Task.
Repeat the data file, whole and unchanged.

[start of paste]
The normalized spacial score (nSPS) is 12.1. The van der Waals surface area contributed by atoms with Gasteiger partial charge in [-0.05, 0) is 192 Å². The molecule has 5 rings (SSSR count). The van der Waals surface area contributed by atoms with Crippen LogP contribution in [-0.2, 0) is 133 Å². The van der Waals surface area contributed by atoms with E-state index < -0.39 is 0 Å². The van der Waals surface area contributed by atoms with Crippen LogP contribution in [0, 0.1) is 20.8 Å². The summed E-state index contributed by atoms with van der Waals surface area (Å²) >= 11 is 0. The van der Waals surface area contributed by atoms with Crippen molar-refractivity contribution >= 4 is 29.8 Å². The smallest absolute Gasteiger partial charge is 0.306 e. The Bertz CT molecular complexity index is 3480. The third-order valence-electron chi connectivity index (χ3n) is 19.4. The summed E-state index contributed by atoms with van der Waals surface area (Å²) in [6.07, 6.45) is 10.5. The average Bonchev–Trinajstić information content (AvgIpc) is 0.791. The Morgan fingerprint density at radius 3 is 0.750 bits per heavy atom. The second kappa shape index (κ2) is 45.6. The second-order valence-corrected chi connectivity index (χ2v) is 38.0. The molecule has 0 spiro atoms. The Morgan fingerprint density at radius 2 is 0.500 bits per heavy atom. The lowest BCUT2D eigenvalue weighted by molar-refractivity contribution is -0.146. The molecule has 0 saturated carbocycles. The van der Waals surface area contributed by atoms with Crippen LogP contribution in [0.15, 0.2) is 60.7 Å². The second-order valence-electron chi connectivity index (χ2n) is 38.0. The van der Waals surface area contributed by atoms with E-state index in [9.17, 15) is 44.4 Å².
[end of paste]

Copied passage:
The normalized spacial score (nSPS) is 12.1. The van der Waals surface area contributed by atoms with Gasteiger partial charge in [-0.05, 0) is 192 Å². The molecule has 5 rings (SSSR count). The van der Waals surface area contributed by atoms with Crippen LogP contribution in [-0.2, 0) is 133 Å². The van der Waals surface area contributed by atoms with E-state index < -0.39 is 0 Å². The van der Waals surface area contributed by atoms with Crippen LogP contribution in [0, 0.1) is 20.8 Å². The summed E-state index contributed by atoms with van der Waals surface area (Å²) >= 11 is 0. The van der Waals surface area contributed by atoms with Crippen molar-refractivity contribution >= 4 is 29.8 Å². The smallest absolute Gasteiger partial charge is 0.306 e. The Bertz CT molecular complexity index is 3480. The third-order valence-electron chi connectivity index (χ3n) is 19.4. The summed E-state index contributed by atoms with van der Waals surface area (Å²) in [6.07, 6.45) is 10.5. The average Bonchev–Trinajstić information content (AvgIpc) is 0.791. The Morgan fingerprint density at radius 3 is 0.750 bits per heavy atom. The second kappa shape index (κ2) is 45.6. The second-order valence-corrected chi connectivity index (χ2v) is 38.0. The molecule has 0 spiro atoms. The Morgan fingerprint density at radius 2 is 0.500 bits per heavy atom. The lowest BCUT2D eigenvalue weighted by molar-refractivity contribution is -0.146. The molecule has 0 saturated carbocycles. The van der Waals surface area contributed by atoms with Crippen LogP contribution in [0.15, 0.2) is 60.7 Å². The second-order valence-electron chi connectivity index (χ2n) is 38.0. The van der Waals surface area contributed by atoms with E-state index in [9.17, 15) is 44.4 Å².